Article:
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Disease threatening Missouri deer

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KANSAS CITY, MO (KCTV) -

Deer in Missouri are dying from a rare disease, and it's posing a real threat to the state's billion-dollar deer-hunting industry.

It's called chronic wasting disease, and it's killing deer and elk in Missouri.

It's become such a problem Missouri lawmakers are expected to discuss ways to keep the disease from spreading when they return from their holiday break next week.

The disease leads to degeneration of the brain. It's spread by deer-to-deer contact and through contaminated soil.

The state has just 20 confirmed cases since 2010, but is nonetheless working hard to keep those numbers from rising.

"The Missouri Department of Conservation is trying to create an issue where there are no cases," said Kelly Westfall, an area farmer and deer breeder.

Westfall breeds deer on her farm in Liberty for hunting. The Department of Conservation is proposing double fencing around her farm and hunting ranches.

At a cost of up to $100,000, Westfall said that could put her, and 250 other operations like hers, out of business.

"It's unfair because there are scavengers like crows along with other predators that eat the deer and can carry their disease, and a fence won't keep them out," Westfall told KCTV5 News.

Westfall said she does everything she can to keep her herd healthy, and additional regulations could well kill the industry.

"I think they will make it so difficult for you to continue on," Westfall said.

Aaron Jeffries, assistant to the Missouri Department of Conservation director, says they are not trying to put the deer farmers and hunting ranches out of business.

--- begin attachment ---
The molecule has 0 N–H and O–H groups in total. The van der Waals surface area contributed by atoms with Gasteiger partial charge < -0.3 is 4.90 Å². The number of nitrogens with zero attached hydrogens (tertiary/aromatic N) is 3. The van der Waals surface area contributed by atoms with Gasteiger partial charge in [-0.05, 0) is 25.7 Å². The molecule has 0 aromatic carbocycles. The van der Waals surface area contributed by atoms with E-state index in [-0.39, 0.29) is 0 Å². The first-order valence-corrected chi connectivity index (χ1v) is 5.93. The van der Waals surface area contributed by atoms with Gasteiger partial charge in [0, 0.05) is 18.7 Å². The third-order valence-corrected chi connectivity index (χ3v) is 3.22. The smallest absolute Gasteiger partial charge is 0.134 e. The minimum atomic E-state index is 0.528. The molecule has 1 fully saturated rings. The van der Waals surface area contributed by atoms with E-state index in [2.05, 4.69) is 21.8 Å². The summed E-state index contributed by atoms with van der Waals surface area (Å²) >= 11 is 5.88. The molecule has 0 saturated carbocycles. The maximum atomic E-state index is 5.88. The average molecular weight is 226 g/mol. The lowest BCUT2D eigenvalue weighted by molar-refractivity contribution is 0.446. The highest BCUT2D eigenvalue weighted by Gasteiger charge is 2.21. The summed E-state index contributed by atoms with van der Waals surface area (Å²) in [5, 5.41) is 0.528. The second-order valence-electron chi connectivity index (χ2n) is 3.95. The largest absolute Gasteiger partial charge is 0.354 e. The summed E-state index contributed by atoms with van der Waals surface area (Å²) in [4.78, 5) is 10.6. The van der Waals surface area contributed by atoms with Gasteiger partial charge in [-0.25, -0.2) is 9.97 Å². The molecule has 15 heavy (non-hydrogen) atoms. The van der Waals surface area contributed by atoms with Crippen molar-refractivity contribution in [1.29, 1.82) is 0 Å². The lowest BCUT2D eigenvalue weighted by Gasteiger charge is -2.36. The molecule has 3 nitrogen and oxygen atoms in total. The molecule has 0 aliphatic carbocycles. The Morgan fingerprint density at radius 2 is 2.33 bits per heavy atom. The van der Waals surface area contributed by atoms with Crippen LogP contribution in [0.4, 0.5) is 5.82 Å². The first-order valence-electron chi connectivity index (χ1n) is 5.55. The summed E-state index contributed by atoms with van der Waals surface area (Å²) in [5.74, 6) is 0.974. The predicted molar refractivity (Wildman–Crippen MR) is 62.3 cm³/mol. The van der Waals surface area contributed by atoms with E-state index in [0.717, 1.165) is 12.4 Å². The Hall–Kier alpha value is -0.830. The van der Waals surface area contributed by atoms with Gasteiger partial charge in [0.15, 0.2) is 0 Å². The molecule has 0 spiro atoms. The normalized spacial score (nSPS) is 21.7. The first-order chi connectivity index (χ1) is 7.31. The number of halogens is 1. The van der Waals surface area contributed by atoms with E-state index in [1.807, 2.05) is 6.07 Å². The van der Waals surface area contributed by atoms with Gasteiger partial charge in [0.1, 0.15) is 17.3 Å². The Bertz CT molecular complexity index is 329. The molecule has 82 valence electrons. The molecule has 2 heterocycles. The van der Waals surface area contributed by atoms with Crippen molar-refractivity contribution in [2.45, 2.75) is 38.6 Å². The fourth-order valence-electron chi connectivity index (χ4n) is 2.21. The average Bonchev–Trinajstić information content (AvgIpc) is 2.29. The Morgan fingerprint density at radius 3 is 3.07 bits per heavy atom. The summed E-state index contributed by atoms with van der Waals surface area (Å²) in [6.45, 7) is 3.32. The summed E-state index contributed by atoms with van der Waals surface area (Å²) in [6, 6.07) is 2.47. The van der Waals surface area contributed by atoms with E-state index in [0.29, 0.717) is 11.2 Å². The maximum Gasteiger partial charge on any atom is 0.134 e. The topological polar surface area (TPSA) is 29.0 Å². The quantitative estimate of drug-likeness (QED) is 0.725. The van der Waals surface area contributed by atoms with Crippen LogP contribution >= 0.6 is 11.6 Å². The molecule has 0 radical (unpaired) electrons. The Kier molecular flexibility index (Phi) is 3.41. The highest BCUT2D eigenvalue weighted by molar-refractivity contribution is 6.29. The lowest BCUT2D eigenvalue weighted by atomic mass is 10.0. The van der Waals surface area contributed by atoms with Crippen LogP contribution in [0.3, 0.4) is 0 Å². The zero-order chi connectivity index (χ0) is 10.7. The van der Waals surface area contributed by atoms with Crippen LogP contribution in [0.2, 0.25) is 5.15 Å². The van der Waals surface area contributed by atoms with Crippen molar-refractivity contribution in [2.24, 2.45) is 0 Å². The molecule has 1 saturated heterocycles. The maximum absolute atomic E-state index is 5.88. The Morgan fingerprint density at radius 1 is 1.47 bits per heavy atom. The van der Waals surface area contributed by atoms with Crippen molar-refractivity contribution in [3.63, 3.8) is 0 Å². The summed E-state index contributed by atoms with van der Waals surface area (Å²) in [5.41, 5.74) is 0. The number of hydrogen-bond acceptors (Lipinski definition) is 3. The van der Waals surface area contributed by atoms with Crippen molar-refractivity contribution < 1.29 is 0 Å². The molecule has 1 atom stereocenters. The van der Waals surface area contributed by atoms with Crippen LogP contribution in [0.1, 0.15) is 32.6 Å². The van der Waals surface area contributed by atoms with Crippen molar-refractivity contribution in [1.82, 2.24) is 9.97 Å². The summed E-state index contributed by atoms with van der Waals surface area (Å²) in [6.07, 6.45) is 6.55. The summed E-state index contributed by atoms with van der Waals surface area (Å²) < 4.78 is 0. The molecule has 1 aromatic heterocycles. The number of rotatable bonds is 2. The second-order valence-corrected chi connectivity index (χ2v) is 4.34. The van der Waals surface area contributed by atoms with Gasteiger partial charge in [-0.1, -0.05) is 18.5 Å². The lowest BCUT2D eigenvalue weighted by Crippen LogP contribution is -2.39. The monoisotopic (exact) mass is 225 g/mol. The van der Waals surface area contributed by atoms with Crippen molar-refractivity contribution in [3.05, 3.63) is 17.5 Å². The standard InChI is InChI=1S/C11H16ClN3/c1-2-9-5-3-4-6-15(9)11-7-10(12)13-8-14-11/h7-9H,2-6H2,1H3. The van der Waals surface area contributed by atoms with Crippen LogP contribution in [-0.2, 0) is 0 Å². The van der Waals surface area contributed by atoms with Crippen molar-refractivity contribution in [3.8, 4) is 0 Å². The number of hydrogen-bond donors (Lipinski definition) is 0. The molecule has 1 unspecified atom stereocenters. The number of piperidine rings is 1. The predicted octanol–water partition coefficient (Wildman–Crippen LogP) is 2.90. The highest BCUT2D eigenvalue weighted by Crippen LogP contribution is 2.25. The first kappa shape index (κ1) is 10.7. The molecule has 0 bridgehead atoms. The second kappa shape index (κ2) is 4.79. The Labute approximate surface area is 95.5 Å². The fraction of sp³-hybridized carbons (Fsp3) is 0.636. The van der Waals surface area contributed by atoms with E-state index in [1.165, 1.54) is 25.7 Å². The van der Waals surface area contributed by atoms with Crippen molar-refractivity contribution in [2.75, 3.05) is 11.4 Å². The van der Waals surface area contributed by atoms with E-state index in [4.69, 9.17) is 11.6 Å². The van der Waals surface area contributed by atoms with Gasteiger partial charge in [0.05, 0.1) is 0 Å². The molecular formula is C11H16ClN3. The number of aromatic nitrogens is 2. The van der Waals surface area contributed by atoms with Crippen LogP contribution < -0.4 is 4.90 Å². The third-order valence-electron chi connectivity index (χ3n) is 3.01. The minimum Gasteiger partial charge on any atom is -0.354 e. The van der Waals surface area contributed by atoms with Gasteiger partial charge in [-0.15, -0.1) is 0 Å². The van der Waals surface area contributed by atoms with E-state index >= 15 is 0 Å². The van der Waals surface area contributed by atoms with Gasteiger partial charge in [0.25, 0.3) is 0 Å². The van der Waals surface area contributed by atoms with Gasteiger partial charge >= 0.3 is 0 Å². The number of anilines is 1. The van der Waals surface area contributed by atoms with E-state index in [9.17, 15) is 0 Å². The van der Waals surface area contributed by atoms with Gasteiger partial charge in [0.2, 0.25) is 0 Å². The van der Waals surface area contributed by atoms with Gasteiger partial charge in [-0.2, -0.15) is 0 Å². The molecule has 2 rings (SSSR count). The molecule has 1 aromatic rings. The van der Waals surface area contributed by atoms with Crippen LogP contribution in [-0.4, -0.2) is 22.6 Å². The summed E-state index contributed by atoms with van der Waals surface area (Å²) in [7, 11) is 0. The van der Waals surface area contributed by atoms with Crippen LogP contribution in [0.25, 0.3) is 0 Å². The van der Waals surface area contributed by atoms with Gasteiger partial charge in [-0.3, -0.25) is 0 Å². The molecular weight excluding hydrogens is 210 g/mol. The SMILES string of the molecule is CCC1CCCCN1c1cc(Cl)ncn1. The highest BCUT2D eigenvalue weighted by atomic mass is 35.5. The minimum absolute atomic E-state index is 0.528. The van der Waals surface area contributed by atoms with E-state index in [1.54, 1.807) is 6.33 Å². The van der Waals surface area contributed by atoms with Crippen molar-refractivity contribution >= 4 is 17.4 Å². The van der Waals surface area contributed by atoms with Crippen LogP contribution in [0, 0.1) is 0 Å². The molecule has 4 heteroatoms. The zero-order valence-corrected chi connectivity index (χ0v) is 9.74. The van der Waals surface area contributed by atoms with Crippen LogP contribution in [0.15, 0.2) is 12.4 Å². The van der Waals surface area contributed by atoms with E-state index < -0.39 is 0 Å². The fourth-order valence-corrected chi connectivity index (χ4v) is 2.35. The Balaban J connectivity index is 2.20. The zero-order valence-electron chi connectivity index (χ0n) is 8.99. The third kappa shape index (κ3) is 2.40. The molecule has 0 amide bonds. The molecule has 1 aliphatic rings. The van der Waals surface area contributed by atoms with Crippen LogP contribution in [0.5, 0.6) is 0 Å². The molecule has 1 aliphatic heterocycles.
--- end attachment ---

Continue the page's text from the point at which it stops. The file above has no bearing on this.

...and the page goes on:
"We are looking to protect deer herds whether inside or outside fencing with common sense regulations," Jeffries said.

The Missouri Department of Conservation held a number of public meetings throughout the state over the year to discuss how to protect the 500,000 deer in the state. According to Jeffries, those meetings received a positive response.

The department is proposing double fencing to prevent the spread of CDW by reducing the chance of deer-to-deer contact and minimizing escapes. That's just one step. They are also considering better bookkeeping of a herd's health records.

Conservationists will take their recommendations to the commission. If approved, they'd be sent to the Missouri Secretary of State's office for review.

The Missouri Whitetail Breeders and Hunting Ranch Association said it will ask lawmakers to declare captive deer "livestock."

That would put them under the control of the Department of Agriculture rather than the Conservation Department. For now, the Conservation Department regulates all deer in Missouri.

For more information from the Missouri Department of Conservation about chronic wasting disease, click here

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